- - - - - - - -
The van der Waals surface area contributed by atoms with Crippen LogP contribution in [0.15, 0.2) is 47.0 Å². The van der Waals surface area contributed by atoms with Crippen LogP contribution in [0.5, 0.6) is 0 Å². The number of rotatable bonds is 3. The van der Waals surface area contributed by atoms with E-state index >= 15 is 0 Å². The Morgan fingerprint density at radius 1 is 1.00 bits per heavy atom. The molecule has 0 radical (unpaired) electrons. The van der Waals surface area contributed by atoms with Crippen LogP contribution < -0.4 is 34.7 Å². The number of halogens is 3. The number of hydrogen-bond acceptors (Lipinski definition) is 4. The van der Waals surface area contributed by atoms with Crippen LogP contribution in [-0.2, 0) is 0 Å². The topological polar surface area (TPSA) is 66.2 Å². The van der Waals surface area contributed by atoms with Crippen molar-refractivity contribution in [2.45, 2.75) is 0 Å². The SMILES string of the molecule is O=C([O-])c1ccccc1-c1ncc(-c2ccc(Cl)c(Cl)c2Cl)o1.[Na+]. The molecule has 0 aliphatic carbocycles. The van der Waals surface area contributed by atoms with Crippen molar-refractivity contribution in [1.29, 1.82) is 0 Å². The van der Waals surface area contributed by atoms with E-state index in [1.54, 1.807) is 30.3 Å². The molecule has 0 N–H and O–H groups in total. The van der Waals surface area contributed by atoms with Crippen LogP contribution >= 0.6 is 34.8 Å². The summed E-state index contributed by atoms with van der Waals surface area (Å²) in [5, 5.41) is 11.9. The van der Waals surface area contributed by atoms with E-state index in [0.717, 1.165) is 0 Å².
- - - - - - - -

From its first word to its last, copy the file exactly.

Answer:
The van der Waals surface area contributed by atoms with Crippen LogP contribution in [0.15, 0.2) is 47.0 Å². The van der Waals surface area contributed by atoms with Crippen LogP contribution in [0.5, 0.6) is 0 Å². The number of rotatable bonds is 3. The van der Waals surface area contributed by atoms with E-state index >= 15 is 0 Å². The Morgan fingerprint density at radius 1 is 1.00 bits per heavy atom. The molecule has 0 radical (unpaired) electrons. The van der Waals surface area contributed by atoms with Crippen LogP contribution < -0.4 is 34.7 Å². The number of halogens is 3. The number of hydrogen-bond acceptors (Lipinski definition) is 4. The van der Waals surface area contributed by atoms with Crippen LogP contribution in [-0.2, 0) is 0 Å². The topological polar surface area (TPSA) is 66.2 Å². The van der Waals surface area contributed by atoms with Crippen molar-refractivity contribution in [2.45, 2.75) is 0 Å². The SMILES string of the molecule is O=C([O-])c1ccccc1-c1ncc(-c2ccc(Cl)c(Cl)c2Cl)o1.[Na+]. The molecule has 0 aliphatic carbocycles. The van der Waals surface area contributed by atoms with Crippen molar-refractivity contribution in [1.29, 1.82) is 0 Å². The van der Waals surface area contributed by atoms with E-state index in [1.54, 1.807) is 30.3 Å². The molecule has 0 N–H and O–H groups in total. The van der Waals surface area contributed by atoms with Crippen LogP contribution >= 0.6 is 34.8 Å². The summed E-state index contributed by atoms with van der Waals surface area (Å²) in [5, 5.41) is 11.9. The van der Waals surface area contributed by atoms with E-state index in [0.717, 1.165) is 0 Å².